David Andolfato wrote a post: “2008”:
Like many people out there, I am eagerly awaiting the release of the full transcripts of the Fed’s monetary policy meetings for 2008. When they come out (and it should be very soon), you will be able to find them here. (Note: it´s out)
I expect that the media will have a field day with these. No doubt a number of Fed officials will have said things that, with the benefit of hindsight, they wish they had not said, or said somewhat differently.
Jim Bullard, president of the St. Louis Fed, recently gave a speech on the subject titled: The Notorious Summer of 2008. The slides associated with that speech are available here.
Bullard makes some very good observations:
First, many people think of the financial crisis as beginning in the fall of 2008, with the collapse of Lehman and AIG. In fact, the crisis had been underway for more than a year at that point (August 2007). The fact that the crisis had gone on for over a year without major turmoil suggested to many that the financial system was in fact relatively stable–it seemed to be absorbing various shocks reasonably well. Throughout this period of time, the Fed reacted with conventional monetary policy tools–lowering the Fed Funds target rate from over 5% to 2% over the course of a year.
So what happened? Essentially, an oil price shock. By June 2008, oil prices had more than doubled over the previous year. The real-time data available to decision-makers turned out to greatly underestimate the negative impact of this shock (and other factors as well). The rapidly slowing economy served to greatly exacerbate financial market conditions.
Is that it? Are we to understand that all the misery that has followed was the result of a frigging oil shock?
I don´t think so, and here´s why.
In the last stretch of his tenure Greenspan also faced a quite similar oil price shock. My charts consider two 20 month periods: December 2004 to July 2006 and December 2006 to July 2008.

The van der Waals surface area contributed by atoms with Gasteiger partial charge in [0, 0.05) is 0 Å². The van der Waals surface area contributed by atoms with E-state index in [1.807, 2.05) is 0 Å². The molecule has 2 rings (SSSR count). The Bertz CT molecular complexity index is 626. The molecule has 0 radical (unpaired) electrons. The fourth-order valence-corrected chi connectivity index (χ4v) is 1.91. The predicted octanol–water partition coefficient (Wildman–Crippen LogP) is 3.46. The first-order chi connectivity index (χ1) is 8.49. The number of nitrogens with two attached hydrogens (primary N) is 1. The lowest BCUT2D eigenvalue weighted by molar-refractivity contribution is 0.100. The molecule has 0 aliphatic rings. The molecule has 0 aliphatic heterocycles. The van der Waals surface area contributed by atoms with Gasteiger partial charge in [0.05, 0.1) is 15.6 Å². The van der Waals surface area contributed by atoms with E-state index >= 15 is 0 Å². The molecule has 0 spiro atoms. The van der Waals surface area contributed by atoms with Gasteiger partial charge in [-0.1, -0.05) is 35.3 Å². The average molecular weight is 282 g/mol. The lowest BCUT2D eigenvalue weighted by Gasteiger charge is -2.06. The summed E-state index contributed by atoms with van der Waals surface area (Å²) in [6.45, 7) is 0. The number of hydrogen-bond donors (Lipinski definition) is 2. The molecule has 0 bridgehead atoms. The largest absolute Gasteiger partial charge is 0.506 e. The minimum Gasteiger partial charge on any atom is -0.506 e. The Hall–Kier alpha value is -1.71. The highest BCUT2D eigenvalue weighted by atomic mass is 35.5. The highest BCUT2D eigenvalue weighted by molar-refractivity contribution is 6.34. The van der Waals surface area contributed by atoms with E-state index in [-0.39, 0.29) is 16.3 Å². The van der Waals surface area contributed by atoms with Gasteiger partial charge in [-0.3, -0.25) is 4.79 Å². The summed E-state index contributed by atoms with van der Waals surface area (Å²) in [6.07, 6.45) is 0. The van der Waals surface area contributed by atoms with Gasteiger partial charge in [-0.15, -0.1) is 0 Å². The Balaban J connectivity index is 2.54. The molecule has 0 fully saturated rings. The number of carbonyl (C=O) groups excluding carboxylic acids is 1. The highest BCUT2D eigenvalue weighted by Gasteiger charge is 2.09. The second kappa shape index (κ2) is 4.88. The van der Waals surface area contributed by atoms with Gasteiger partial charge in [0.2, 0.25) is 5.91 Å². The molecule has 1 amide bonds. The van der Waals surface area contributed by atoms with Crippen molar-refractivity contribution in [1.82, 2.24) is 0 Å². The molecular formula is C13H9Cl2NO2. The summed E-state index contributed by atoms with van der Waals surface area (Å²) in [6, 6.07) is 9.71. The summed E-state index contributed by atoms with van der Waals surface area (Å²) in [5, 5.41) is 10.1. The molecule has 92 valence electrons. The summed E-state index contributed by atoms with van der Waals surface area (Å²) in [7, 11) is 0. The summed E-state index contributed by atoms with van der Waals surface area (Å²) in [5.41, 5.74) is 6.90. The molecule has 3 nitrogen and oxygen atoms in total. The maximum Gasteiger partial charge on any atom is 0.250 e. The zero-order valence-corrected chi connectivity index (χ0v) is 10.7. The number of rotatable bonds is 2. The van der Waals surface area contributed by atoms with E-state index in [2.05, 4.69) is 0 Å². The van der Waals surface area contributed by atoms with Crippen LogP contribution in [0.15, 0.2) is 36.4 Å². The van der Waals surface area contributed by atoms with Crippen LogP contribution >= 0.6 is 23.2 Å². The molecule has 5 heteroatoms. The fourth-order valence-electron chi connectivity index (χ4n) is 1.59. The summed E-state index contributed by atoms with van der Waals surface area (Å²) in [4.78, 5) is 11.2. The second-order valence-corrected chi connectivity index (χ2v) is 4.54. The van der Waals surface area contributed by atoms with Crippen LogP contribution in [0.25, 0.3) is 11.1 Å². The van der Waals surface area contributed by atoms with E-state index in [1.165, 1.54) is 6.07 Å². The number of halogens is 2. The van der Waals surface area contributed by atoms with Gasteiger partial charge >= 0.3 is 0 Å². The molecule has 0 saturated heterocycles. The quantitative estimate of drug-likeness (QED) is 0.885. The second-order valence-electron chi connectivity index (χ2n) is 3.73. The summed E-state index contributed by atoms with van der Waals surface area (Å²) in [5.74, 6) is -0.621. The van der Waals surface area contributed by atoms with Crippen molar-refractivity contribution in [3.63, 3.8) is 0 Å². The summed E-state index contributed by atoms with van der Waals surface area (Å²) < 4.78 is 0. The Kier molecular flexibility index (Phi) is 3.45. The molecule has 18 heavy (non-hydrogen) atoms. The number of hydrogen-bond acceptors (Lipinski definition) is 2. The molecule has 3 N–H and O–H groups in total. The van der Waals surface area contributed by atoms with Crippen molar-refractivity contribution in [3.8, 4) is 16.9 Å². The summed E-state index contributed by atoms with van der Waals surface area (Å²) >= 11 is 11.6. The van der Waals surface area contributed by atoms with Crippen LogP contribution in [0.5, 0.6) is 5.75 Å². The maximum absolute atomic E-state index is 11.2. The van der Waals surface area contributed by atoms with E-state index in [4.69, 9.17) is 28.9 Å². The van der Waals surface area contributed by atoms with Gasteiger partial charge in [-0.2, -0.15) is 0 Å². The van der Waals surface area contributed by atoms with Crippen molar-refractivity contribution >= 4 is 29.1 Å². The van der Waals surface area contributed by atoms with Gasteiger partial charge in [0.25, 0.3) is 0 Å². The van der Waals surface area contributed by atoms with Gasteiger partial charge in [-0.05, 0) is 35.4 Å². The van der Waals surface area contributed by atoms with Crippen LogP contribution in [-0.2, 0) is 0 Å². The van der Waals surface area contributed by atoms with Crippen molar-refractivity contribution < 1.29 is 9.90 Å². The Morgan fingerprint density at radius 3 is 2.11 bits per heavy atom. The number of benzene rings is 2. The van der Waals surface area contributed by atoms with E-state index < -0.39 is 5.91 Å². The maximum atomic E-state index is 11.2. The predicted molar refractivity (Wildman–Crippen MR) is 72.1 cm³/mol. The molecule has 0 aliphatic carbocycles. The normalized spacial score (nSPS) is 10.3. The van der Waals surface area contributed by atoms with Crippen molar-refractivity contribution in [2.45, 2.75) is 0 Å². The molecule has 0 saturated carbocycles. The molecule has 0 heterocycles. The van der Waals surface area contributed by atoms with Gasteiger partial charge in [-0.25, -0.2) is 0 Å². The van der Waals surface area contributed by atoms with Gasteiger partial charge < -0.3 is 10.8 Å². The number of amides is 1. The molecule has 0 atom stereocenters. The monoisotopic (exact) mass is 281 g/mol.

Before putting them up, let´s check the peculiarities as gleaned from the post FOMC meeting statements.
August 08 (a “copy-paste” of the June statement): The Federal Open Market Committee decided today to keep its target for the federal funds rate at 2 percent.
Inflation has been high, spurred by the earlier increases in the prices of energy and some other commodities, and some indicators of inflation expectations have been elevated. The Committee expects inflation to moderate later this year and next year, but the inflation outlook remains highly uncertain.
Although downside risks to growth remain, the upside risks to inflation are also of significant concern to the Committee. The Committee will continue to monitor economic and financial developments and will act as needed to promote sustainable economic growth and price stability.
Voting for the FOMC monetary policy action were: Ben S. Bernanke, Chairman; Timothy F. Geithner, Vice Chairman; Elizabeth A. Duke; Donald L. Kohn; Randall S. Kroszner; Frederic S. Mishkin; Sandra Pianalto; Charles I. Plosser; Gary H. Stern; and Kevin M. Warsh. Voting against was Richard W. Fisher, who preferred an increase in the target for the federal funds rate at this meeting.